Gorillas in the Democratic Republic of Congo are in danger of extinction due to mining of special metals found in mobile phones.
Are you among the 400 million people around the world who have relegated an old mobile phone to the top drawer in the past year?
Do you realize your reluctance to recycle that discarded phone could be linked to the dramatic decline of gorilla populations in the Democratic Republic of the Congo?
The link between hoarding disused mobile phones and the decimation of Grauer gorilla habitats is explored in a paper published today in PLOS ONE, authored by University of South Australia researchers and Zoos Victoria.
The two organizations evaluated the first six years of the ongoing ‘They’re Calling On You” mobile phone recycling program run by Zoos Victoria, as part of a national campaign operating in Australian zoos.
As part of the program, zoo visitors and the broader Victorian community were educated about the value of recycling discarded phones to extract special metals used in their construction – the same metals which are being mined in the eastern Democratic Republic of Congo (DRC), not only destroying gorilla habitats but also funding wars and human rights abuses.
UniSA Conservation Psychologist and Great Ape expert Dr Carla Litchfield, the paper’s lead author, says if ‘conflict’ elements – including gold and coltan – can be recovered from old mobile phones, there is less incentive to mine gorilla habitats for the same minerals.
“For every 30-40 mobile phones that are recycled, on average, one gram of gold can be recovered,” Dr Litchfield says. “Just as mobile phone sales are soaring, and gold content is increasing in some smartphones, natural sources of gold are expected to run out by 2030.”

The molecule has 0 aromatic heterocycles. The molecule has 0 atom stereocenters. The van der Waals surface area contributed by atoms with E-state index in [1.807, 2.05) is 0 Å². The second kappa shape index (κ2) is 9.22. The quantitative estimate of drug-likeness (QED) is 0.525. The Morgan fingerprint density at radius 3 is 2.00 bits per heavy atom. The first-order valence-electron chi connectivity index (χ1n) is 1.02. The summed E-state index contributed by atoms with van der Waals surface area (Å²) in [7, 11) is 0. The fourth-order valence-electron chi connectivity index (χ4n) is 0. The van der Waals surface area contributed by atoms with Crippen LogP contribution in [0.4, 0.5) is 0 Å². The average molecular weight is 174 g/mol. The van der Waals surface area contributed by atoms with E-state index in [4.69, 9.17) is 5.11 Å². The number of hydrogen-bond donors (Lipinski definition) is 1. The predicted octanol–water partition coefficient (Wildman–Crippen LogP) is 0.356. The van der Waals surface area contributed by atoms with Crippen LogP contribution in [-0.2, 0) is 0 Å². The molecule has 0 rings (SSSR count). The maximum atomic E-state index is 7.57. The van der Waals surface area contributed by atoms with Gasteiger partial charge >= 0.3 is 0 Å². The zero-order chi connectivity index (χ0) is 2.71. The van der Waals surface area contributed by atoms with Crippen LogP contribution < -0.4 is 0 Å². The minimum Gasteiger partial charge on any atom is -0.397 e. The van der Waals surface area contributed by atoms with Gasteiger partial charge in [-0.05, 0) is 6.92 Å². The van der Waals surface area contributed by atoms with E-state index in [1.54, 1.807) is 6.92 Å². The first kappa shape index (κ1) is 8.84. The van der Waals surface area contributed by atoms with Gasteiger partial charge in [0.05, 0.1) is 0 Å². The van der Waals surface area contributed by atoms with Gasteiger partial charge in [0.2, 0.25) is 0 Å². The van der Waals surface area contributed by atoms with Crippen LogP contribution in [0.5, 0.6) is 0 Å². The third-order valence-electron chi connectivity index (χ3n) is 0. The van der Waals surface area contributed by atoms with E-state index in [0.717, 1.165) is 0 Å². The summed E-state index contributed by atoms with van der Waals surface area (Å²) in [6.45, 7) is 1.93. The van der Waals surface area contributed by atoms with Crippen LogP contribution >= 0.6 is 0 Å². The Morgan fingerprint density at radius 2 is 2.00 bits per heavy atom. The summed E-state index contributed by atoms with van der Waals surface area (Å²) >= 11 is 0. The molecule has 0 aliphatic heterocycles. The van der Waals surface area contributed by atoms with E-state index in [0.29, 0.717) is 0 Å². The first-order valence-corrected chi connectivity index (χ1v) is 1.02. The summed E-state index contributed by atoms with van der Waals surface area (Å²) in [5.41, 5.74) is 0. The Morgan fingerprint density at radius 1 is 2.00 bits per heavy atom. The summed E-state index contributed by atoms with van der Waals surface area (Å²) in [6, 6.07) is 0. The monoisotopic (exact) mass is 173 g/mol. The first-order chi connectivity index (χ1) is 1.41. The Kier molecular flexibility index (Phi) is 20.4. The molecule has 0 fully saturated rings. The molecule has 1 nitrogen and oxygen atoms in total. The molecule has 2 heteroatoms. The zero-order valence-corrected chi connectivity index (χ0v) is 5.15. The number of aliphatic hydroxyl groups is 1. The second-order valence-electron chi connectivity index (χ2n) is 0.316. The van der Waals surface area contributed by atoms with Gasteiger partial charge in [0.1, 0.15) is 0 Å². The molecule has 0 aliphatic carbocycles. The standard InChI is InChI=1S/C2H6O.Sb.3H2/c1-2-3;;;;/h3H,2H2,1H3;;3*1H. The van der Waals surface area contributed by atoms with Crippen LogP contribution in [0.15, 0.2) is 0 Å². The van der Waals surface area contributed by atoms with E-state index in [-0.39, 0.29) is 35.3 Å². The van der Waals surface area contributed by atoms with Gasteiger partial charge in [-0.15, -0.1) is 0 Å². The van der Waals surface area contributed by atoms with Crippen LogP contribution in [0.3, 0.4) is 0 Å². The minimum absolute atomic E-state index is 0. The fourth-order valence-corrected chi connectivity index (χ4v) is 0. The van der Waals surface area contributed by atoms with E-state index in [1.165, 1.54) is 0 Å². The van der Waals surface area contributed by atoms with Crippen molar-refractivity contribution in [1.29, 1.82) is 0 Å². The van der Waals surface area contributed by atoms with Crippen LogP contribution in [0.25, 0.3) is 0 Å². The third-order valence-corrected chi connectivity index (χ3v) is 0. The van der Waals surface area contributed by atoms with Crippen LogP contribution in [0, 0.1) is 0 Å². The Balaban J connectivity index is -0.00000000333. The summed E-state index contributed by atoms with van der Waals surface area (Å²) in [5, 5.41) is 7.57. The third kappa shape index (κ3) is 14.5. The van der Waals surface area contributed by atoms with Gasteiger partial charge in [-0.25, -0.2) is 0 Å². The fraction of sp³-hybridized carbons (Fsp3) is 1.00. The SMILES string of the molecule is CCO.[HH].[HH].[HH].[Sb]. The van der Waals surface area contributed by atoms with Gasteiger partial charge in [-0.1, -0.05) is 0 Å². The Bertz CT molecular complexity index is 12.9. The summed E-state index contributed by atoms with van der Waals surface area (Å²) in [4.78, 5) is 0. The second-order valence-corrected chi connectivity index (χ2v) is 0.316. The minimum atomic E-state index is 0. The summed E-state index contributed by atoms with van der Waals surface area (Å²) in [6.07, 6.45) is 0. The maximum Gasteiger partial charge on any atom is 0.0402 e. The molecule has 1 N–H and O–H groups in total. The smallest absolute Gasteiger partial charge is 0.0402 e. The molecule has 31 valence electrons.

The authors point out the barriers to recycling used phones, including lack of e-waste recycling points in many countries, secrecy around the phones’ mineral composition, privacy concerns around accessing old data, and just plain hoarding.
In Germany, by 2035 it is predicted that more than 8000 tonnes of precious metals will lie in unrecycled mobile and smartphones, and in China, by 2025 an estimated nine tonnes of gold, 15 tonnes of silver and 3100 tonnes of copper will also be out of the supply loop in 0.35 billion unrecycled phones.
“Hoarding is problematic since precious metals are not extracted and returned to the circular economy, creating the need to mine these metals in wilderness areas.
“The other issue is that if people do discard their old phones, most dispose of them in their household waste, ending up in landfill, where they leach toxic metals.”
Recent population estimates of Grauer gorillas in the DRC show a dramatic 73-93 per cent decline, with less than 4000 remaining in the wild and the species now listed as Critically Endangered.
Distinguished primatologist Dr Jane Goodall launched the national mobile recycling campaign at Melbourne Zoo in 2009 to educate visitors about the link between mining in the DRC, the destruction of gorilla habitats, and the importance of mobile phone recycling.
By 2014, zoo visitors in Victoria had donated more than 115,000 old mobile phones for recycling as a result of the social marketing initiative.
“This number may seem a drop in the ocean – representing just 0.01 per cent of the one billion retired phones out there – but when you look at the result in the context of a state of six million people, it is very impressive,” says Dr Litchfield.
“Hopefully this campaign can be rolled out globally and then we could really make a difference.”
Source: University Of South Australia.